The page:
How to Pay a Nanny the Right Way

Doing so provides long-term protections and bonuses for both you and the person you’re employing.

by Matt Schneiderman
Originally Published: 
Busy Latin American father multi-tasking while taking care of his baby at home during lockdown - par...
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So, you’ve hired a nanny. Unlike your 15-year-old niece who charges you $10 an hour and as much of the ice cream in the fridge as she wants to watch your kid for an evening, your nanny is a professional and should be paid as such. That means accounting for payroll items such as taxes and benefits. This provides long-term protections and bonuses for both you and the person you’re employing. The nanny gains access such benefits as Medicare and Social Security, while you know that you have everything buttoned up — including nanny taxes — come April 15th.

So how do you pay a nanny the right way and what paperwork needs to be filled out? Here’s what you need to know.

Nanny Taxes and How to Pay Them

If you’re planning to pay your nanny more than $2,200 year — or an average of at least $183 per month — you need to pay taxes. And, yes, you should pay them. In fact, both you and your nanny are in a better position when you pay and report taxes — with tax breaks for you and benefits for them. It’s also the law.

“We do it not just to follow the law but because it is the morally right thing to do,” says father and employment law expert Michael Oswalt, Associate Professor at Northern Illinois University College of Law. “Nannies are employees, not independent contractors.”

Because all of our employment protections hinge on employment status, Oswalt adds, misclassifying a nanny denies them the few safety net protections that exist. “In-home care work is already precarious and often poorly paid,” he says. “Misclassification compounds the vulnerability.” Why do that to anyone — especially to someone caring for your child?

Paying nanny taxes qualifies your nanny for healthcare subsidies, unemployment benefits should they lose their job due to no fault of their own (i.e. a pandemic), verifiable employment history for applying for loans, and Social Security and Medicare for when they retire.

In addition to potential tax savings, paying nanny taxes lets you rest easy that the IRS won’t come knocking. If you get caught for not paying — like when your former nanny applies for unemployment after your kid enters school full-time and the unemployment office sees you haven’t paid any taxes — you can expect an audit, back taxes plus penalties and interest, and potentially tax evasion charges. That doesn’t end well for anyone.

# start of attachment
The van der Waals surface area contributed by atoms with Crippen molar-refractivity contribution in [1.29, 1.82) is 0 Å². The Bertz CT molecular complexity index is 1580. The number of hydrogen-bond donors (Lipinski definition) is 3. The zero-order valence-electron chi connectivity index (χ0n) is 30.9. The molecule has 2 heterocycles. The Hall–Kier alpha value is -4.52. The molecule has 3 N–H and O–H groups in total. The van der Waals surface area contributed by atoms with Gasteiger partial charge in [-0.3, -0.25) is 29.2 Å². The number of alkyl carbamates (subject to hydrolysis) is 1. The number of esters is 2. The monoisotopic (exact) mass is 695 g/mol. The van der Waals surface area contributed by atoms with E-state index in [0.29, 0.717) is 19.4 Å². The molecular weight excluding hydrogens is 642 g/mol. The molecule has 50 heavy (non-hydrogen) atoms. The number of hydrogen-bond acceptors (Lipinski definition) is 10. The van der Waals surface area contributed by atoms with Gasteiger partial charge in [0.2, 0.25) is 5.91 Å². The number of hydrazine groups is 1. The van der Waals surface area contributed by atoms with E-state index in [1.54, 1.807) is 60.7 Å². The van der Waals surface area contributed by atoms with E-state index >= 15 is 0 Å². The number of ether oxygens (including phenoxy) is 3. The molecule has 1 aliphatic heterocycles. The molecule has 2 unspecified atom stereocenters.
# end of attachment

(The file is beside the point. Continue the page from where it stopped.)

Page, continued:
How to Pay a Nanny: Payment, Paperwork, and Taxes

Now that you’re convinced you should pay nanny taxes, there’s a bit of paperwork to tackle. While it depends, the most likely scenario is that paperwork is needed for both Federal and State taxes.

“Many employment laws vary by state, so the protections provided by employee status can differ,” Oswalt says. For instance, in Illinois where Oswalt resides, he is required to provide their nanny with paid sick leave. That’s not true elsewhere.

A service like’s HomePay will take care of most of the details (direct deposit, generating the W-2, apportion all the taxes, tell you if you need to buy workers’ comp, etc.), but if you’re going the DIY route, it’s important to follow these steps:

1. Get an EIN and Fill Out an I-9, a W-4, and a State Withholding Form

As your nanny’s employer, you need a federal Employer Identification Number (EIN). Apply for one online. Your nanny should fill out an I-9, a federal W-4 form (PDF), and a state withholding form if your state collects income tax.

2. Pay Your Nanny’s Salary

Tally your nanny’s hours, multiply it by their hourly rate, and add overtime pay to get the gross (pre-tax) amount you owe. Subtract Social Security and Medicare taxes, income taxes, and any other state or local taxes that may apply — generally about 10 percent of gross pay. The net is your nanny’s take-home pay, so cut that check.

3. Pay Nanny Taxes

What you deducted from your nanny’s pay is what you need to send to the IRS and your state’s tax agency. Pay your estimated federal taxes (1040) online or by mail — do it every three months to avoid underpayment penalties and interest. Your state’s requirements may differ, so double check them and pay that, too, if necessary.

4. Prep for Tax Filing

Once the year ends, you’ll need to complete a few more forms for April’s tax deadline. Provide your nanny a W-2 for their income tax returns and file a W-2 Copy A and W-3 with the Social Security Administration. You may also need to fill out an Annual Reconciliation Form if your state requires it. Finally, you’ll need to submit a Schedule H, which allows you to report household employment taxes, with your federal income tax return.

Using a Nanny Share? Here’s How Taxes and Payments Work

Are you using a nanny share service to split childcare costs with another family? You’ll both need to follow the steps above to establish yourselves as household employers with the IRS and your state, pay the nanny separately, and withhold and remit the appropriate taxes to the IRS and state. And make sure the combined rates you’re paying add up to the minimum wage in your area.

Following the rules when it comes to paying a nanny or caretaker fairly and by the books ensures that they receive all the legal benefits of the work they do. These employees often become members of the family; it’s important to see that they are given the most you can give.

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